The Governor proposed a fiscal 2016 Chapter 70 increase that sets minimum aid at only $20 per student for 245 cities, towns and school districts, an insufficient amount to maintain current school staffing and services. The Senate budget would increase minimum aid to $25 per student, but in reality this still leaves too many schools unable to maintain quality school programs. Recognizing that the Foundation Budget Review Commission will not file its report until mid-2015, far past the deadline for inclusion in the fiscal 2016 state budget, the MMA is urging the House to adopt a higher minimum aid amount to prevent further erosion in school financing at the local level.

• Please ask your Senators to Support Amendment 94 filed by Sen. Eldridge and Amendment 100 filed by Sen. Hedlund to increase the “minimum aid” amount to $50 per student. This amendment would benefit 245 cities, towns and school districts, and give these communities a better chance of maintaining the quality of their existing education programming.

Reimbursements for Charter School Losses
The diversion of Chapter 70 school aid away from public schools to pay tuition to charter schools has imposed a major and growing financial burden on cities and towns, a problem made more acute as the state grants more charters and existing charter schools expand. Local officials strongly support full funding of the Commonwealth’s commitment under section 89 of Chapter 71 of the General Laws to reimburse school districts for the loss of a portion of their Chapter 70 aid that is redirected to fund charter schools.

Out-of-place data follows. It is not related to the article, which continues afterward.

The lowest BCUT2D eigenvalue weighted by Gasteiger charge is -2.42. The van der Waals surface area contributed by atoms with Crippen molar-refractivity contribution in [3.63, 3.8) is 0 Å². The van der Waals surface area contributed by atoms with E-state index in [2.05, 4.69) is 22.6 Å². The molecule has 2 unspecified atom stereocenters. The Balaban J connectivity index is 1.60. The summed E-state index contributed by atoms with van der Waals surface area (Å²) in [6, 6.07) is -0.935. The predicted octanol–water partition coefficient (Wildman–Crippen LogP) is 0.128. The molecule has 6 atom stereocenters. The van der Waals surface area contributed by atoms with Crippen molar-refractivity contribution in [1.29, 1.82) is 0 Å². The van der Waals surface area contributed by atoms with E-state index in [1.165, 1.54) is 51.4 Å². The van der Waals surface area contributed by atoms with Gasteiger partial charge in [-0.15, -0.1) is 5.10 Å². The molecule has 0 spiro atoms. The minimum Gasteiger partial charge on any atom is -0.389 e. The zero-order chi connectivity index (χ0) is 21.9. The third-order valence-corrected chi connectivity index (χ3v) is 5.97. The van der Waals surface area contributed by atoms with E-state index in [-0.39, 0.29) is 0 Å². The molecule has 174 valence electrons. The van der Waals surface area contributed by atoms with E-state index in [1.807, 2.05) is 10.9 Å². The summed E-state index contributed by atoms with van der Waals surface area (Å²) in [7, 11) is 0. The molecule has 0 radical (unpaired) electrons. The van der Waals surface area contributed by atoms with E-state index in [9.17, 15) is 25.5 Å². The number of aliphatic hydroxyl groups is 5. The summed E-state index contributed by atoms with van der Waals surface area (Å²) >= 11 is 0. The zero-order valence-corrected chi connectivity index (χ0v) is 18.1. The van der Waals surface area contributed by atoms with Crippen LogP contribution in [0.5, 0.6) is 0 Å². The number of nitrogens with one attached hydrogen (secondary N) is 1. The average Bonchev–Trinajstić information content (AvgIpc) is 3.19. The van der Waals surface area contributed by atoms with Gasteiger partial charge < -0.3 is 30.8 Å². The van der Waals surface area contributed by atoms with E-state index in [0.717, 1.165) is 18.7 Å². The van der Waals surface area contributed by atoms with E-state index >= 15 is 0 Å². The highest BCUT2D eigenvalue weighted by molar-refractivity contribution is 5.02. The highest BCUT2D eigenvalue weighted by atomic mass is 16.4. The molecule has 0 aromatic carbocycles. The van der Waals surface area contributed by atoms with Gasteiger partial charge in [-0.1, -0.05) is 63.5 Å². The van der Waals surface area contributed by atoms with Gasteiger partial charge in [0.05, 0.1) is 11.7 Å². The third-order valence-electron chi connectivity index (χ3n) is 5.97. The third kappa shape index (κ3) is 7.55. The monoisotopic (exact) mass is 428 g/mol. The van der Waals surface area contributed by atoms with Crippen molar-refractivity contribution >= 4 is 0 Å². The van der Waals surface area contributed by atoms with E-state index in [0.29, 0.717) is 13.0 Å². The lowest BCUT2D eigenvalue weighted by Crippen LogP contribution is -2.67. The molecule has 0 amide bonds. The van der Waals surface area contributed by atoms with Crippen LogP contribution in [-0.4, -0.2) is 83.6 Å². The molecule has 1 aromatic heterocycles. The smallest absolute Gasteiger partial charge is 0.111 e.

In fiscal 2015, it is expected that cities and towns will be forced to divert $444 million to fund charter schools, 10 percent of all Chapter 70 dollars. This illustrates the importance of this issue to local governments, and why it is critical for the state to meet its commitment to this program. The original $80 million appropriation in the fiscal 2015 general appropriations act was $30.5 million below the full funding amount required in the statutory formula, which was signed into law only a few years ago. The problem has deepened with two rounds of 9C cuts to this account ($3.1 million), increasing the fiscal 2015 shortfall to at least $33.6 million.

The funding shortfall means that cities and towns are receiving only a fraction of the reimbursements due according to state law. This is impacting a large number of communities, including some the state’s poorest and most financially distressed cities and towns. Thus, the underfunding of the charter school reimbursement formula is harming the most vulnerable and challenged school districts and communities.

The House and Governor’s fiscal 2016 budget would level fund charter school reimbursements at $76.9 million, even though local payments to charter schools are expected to increase by $56.5 million. Full funding of the statutory formula would require $133.5 million. Without these funds, cities and towns will face another major shortfall next year, and result in cutbacks for the vast majority of students who remain in the traditional public school setting. The SW&M budget would provide $80 million, which is still far below the necessary funding.

• Please ask your Senators to Support Amendment 616 filed by Sen. Chang-Diaz, and Amendment 608 filed by Sens. Hedlund and Moore. These critical amendments would fully fund charter school reimbursements due to cities, towns and regional school districts by providing the full $133.5 million necessary to meet the state’s obligation.

McKinney-Vento Homeless Student Transportation Costs